In conclusion, there is a high probability that difficult times are ahead, and we are close to a turning point. Watch for news of layoffs and rumors of unprofitability that would appear before the first companies fail. While it might sound counterintuitive, I'll look to sell out if prices are below $6000 or $5000 a few months from now. Such a valuation would indicate that an industry collapse is imminent, and it would be a long time before the rebuilding process has finished.
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psylocyber
Posts: 18
Joined: Sat Mar 24, 2018 6:26 pm

Re: A turning point is approaching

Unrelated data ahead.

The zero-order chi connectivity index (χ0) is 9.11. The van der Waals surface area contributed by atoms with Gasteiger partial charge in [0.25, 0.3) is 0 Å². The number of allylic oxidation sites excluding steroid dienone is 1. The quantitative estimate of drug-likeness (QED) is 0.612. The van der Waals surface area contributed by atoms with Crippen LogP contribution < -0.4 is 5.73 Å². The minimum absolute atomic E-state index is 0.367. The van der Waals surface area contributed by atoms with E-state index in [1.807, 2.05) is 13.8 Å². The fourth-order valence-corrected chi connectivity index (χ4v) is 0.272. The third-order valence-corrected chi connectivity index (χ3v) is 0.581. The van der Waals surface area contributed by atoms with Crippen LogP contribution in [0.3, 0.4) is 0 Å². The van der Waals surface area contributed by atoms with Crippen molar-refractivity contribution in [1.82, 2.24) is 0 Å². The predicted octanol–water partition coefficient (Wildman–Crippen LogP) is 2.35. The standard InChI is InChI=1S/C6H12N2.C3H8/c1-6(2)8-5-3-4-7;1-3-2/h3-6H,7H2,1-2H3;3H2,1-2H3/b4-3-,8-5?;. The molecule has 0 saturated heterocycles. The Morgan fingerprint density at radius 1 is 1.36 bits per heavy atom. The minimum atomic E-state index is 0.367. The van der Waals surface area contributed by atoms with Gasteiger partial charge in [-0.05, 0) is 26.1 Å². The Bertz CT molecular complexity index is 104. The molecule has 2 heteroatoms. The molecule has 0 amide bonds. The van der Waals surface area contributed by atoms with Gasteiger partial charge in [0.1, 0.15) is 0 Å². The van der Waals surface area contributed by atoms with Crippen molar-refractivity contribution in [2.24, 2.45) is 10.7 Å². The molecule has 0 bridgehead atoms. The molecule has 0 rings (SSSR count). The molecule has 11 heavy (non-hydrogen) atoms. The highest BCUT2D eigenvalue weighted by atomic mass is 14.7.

Post by psylocyber » Tue Oct 29, 2019 2:27 am

Hey,
Just a quick clarification; when you are talking about "prices" as in
If, for example, prices reach $2000, i
and
in January 2014, when I stated that if prices fell below $200
, you are talking about just the btc price, is that correct? I was a little confused because price(s) (plural) sounds like multiple prices or a price index like the S&P 500 or something.

BTW I just bought another miner today, just before I read this. (And I've been waiting on 2 others to be delivered). Thanks Steve. Why didn't U make me read this last week? JK